How to develop an app

We live by our phones. It seems there is an app for everything these days, but what is percentage of the apps that you have ever installed on your phone that actually stay? Must be something that makes them special among tons of similar apps. Could be the app’s design quality, usability, smart idea behind it, or all at once.

Where to start making an app

Every now and then, you come across the idea of building an app that is unique and truly yours. We’re sure you’ve had those conversations with your friends, where you all get fired up, pile up ideas, and deal on starting tomorrow. It never happens though eventually… And here’s why:

Appealing, modern, fast, and smooth applications take time to develop.

More importantly, they take money while you are not even positive they will ultimately generate revenue! Is it always a gamble, or are there ways to plan it out, put on paper, and then implement?

Car washing is the app we made from scratch

As a design & development agency being in the business well over a decade, we’ve seen the rise of mobile platforms, believed and invested into it, and generated a good amount of knowledge as well as some battle-tested experience in building mobile apps for iOS, Android, Windows, and even Google Glass and some other weird stuff. Whatever it is, we take professional approach to any idea, study it inside out, market validate it, strategize, and then implement it.

Certain things have to be taken into account when you elaborate on your app idea:

  • Who you are making the app for.
  • Why they should use the app.
  • What defines the app.

These are crucial points that will help you avoid a lot of headache and aftermath regrets. Exploring the idea is easy, but validating a product is much harder. You may be biased and blinded by your desire to accomplish the idea you had in the back of your mind for years.

This is where you call a good business analyst. Not only they are capable of validating the product from the perspective of the industry, but also present stats and the likely dynamic. In other words, have your idea taken a look at and figure out whether it is worth a shot.

Say, it is. Now to the fun part.

Mobile app building stages

Strategize your application development

Most apps are based around one significant idea that becomes the driving force of the startup. Early on it’s about delivering the MVP (minimal viable product) and then, building off of it. It’s good if the founder has a vision of how the startup is going to grow.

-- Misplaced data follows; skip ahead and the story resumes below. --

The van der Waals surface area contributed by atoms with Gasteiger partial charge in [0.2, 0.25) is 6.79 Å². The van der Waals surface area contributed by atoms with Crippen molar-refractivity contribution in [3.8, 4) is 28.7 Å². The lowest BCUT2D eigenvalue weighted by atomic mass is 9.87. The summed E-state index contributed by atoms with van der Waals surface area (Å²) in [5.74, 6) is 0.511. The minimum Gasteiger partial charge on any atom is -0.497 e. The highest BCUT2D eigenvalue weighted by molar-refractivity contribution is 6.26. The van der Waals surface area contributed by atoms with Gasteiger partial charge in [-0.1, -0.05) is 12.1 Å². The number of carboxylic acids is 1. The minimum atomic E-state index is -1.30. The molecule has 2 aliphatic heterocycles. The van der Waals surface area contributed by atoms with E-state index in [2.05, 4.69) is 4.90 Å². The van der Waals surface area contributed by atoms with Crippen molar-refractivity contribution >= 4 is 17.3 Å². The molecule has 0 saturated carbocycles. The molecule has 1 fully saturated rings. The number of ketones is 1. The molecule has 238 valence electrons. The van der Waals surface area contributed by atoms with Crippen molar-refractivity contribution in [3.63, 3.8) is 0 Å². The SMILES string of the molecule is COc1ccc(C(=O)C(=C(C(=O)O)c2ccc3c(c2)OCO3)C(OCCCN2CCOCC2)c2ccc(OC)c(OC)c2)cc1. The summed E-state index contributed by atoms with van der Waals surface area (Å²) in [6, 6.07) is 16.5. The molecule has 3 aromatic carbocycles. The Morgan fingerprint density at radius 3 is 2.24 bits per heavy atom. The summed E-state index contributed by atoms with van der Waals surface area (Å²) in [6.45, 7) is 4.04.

Image credit: LS

Other than that – it’s vital to have a strategy, prioritization of accomplishments and long-term goals. As a general guideline, you need to figure out which things come first and what the possible outcomes of your decisions are.

Define information architecture of your mobile app

Even though building an application is a creative process, it has to be handled like business. Otherwise, you risk compromising usability and may have to deal with lots of workarounds in future. What you want right off the bat is establishing a good name for your product.

The movie-based approach would be guys wireframing the app idea in a dorm room and inventing screens as they come. In reality it doesn’t work like that. Information architecture has to come first. If you are familiar with business startups in retail for example, they don’t start with designing shop interiors and open/closed signs. What they do is meticulously elaborate on their business processes which are essentially huge maps of reactions and effects triggered by different user actions.

Information architecture structure for Arthur W. Page Society

The output you produce over multiple iterations of information architecture definition is arguably the most important asset you get. It is the core of your project that designers, developers, and testers are going to stem their work from. Not to mention, your UX incubates here.

Design Visual, Think UX

Let your creativity shine. This is where the project gets its face. You have your information architecture structured, the chains of actions put down, now you need to bonify them into wireframes.

Wireframes are future application’s blueprints, infused with user experience. Defining information architecture is a technical process with business in mind, but wireframing stage humanizes the IA maps. Some of the decisions might be changed to aid usability, visual appeal, and empathy.

Application wireframing we did for OMGene

Wireframing the app is the job for a UX designer for the most part, because their primary goal is to create a flow that would take a user through the app by providing an intuitive journey and a pleasant one. User experience will then dictate the UI hierarchy.